I can’t say I’ve ever been in that kind of situation, nevertheless if I had I don’t think I would have acted any different. Really, who am I to interfere with some hot skin woman exercising her heart out? It’s her life, maybe she’s trying to get in really good shape.
    This situation kind of makes me tied, all that running and all.
    I think someone at the gyms should of ask if she needed some water to at least distracted her long enough from her run to see if something was wrong.

  5. Yeah, ppl do assume that, which is why i hate fat people blogs like this. And I do understand people running themselves thin. I also know many skinny people (naturally!) are top-notch, speedy runners. I hate when fat people judge us just because we are thinner and more athletic than them!

  6. To #5: Sheila. Thanks for your comment — this is a really controversial topic. The interesting thing is that you classified About-Face as a “fat people blog.” First, About-Facers are a variety of shapes and sizes — in fact, many of us are average or even thin. Many of us are athletic, too. Second, why would this entry be less important if it were written by a fat person?

    Just something to think about…

    – Jennifer

  7. Talk to her to pick her brain about her perspective. Find out if she’s running a marathon, or if she’s just weight-obsessed. But, let her tell you about herself (you don’t want to lead her on with your questions.) Then, take it from there. I think the hardest question is what if you find out she’s got a body image problem and eating disorder. Then what do you do.

  8. S, I have worked out for over 3 hours before as well. In fact, I’m training for a half-Ironman triathlon at the moment (total race time will be about 5:45). Serious athletes do not run for three hours on treadmills – it’s BORING and less efficient training than running outside. Nor do they have protruding rib cages and hipbones. What in the hell kind of a point did you think you were trying to prove? Get real.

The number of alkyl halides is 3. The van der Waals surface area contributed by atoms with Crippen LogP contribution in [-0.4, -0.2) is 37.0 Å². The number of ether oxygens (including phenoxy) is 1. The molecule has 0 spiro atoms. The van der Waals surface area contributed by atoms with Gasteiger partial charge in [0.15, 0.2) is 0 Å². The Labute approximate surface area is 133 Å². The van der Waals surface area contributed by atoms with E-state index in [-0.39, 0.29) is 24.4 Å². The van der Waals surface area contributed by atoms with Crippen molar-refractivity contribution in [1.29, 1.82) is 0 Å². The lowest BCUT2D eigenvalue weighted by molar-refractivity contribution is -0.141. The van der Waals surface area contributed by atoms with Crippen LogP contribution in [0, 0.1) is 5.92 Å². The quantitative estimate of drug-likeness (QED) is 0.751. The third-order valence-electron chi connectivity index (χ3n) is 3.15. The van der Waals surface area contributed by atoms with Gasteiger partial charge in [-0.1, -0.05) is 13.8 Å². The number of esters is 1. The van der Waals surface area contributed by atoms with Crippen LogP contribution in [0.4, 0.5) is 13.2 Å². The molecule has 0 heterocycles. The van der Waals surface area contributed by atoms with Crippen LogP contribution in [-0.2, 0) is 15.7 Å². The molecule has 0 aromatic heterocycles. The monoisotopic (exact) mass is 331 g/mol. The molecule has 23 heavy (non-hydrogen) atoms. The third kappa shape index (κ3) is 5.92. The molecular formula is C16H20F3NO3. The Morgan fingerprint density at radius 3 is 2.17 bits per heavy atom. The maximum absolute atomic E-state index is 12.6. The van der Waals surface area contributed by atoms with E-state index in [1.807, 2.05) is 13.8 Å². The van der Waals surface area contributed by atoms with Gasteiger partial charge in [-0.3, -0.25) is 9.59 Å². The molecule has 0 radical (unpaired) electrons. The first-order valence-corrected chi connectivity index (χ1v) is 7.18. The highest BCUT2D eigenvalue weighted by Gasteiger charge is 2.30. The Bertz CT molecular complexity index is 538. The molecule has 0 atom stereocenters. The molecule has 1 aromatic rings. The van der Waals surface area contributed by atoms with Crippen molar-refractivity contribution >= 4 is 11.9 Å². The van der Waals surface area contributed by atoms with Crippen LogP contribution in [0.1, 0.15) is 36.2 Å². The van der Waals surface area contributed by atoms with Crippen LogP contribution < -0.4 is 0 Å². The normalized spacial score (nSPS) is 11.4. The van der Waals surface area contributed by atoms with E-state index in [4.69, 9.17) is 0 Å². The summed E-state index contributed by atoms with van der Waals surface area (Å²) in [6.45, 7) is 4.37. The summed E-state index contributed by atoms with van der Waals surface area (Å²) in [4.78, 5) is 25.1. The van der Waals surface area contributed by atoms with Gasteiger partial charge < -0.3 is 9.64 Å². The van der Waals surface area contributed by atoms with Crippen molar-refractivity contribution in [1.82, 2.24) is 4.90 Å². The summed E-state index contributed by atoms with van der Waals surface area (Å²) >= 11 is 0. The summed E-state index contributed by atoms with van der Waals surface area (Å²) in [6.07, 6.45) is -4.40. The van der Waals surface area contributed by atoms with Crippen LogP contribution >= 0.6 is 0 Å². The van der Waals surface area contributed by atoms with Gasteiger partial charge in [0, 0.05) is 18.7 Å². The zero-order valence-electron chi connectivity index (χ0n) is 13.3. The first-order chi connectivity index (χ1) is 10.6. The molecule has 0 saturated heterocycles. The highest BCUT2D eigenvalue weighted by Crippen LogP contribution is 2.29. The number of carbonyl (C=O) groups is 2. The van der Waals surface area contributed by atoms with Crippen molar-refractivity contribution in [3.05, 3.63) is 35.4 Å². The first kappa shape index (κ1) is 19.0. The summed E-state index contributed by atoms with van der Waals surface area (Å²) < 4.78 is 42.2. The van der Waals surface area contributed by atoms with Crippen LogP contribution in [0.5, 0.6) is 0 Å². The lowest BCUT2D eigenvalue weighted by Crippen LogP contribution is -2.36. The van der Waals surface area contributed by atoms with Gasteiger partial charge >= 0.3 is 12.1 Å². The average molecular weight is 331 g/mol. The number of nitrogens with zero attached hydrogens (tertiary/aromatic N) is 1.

9. bijou – I agree with your comment. There is most defintely a huge difference between athletes who are athletes for the joy of it, and those who are ill.

  10. WOW – this gym blog really triggered some people. If the blog upset you – and it definitely did upset many of you who responded to it – you may have a problem you do not want to face.

    The woman was exhausted, emaciated, and looked as if she were about to faint. Does this sound like an athlete? The woman also lives in a culture in which anorexia and bullima are epidemic.

    Maybe the emaciated woman is training for a marathon. And maybe the drunk woman at the bar usually just has wine with dinner. Or maybe they’re both very ill and need help. If we’re afraid to ask the question, everyone loses.

  11. Wow. That could have been me on that eliptical machine. Only, I did not have an eating or exersize disorder. I was recovering from a serious physical illness. I worked out with weights to rebuild muscle mass and also on the cardio machines to increase endurance. And, I looked like hell and was very self conscious about it. Just something to consider when you see a sickly person puffing away on the eliptical machine. By the way, I’m better now and look great.

  12. I have been searching for some discussion on this matter because my 34 year old daughter, who has run 2 marathons in the last year, has become this emaciated person you described, working out for hours and hours. Both my husband and I have talked to her about it, but she blows us off by saying that she’s fine and has never felt better in her life. Hard for us to believe that line. What’s more, she eats practically nothing & her skin is just hanging from her bones. We are scared to death of the outcome of this situation. Her husband also seems to be in denial. Can someone help us???

  13. Hi Sandi

    What you described about your daughter sounds like you may need to talk to a professional clinician. Here is a website to find a professional in your geographic area. There are many caring professionals in the field of eating disorders who work with families. I wish you and your husband the best.

    Marcella from About-Face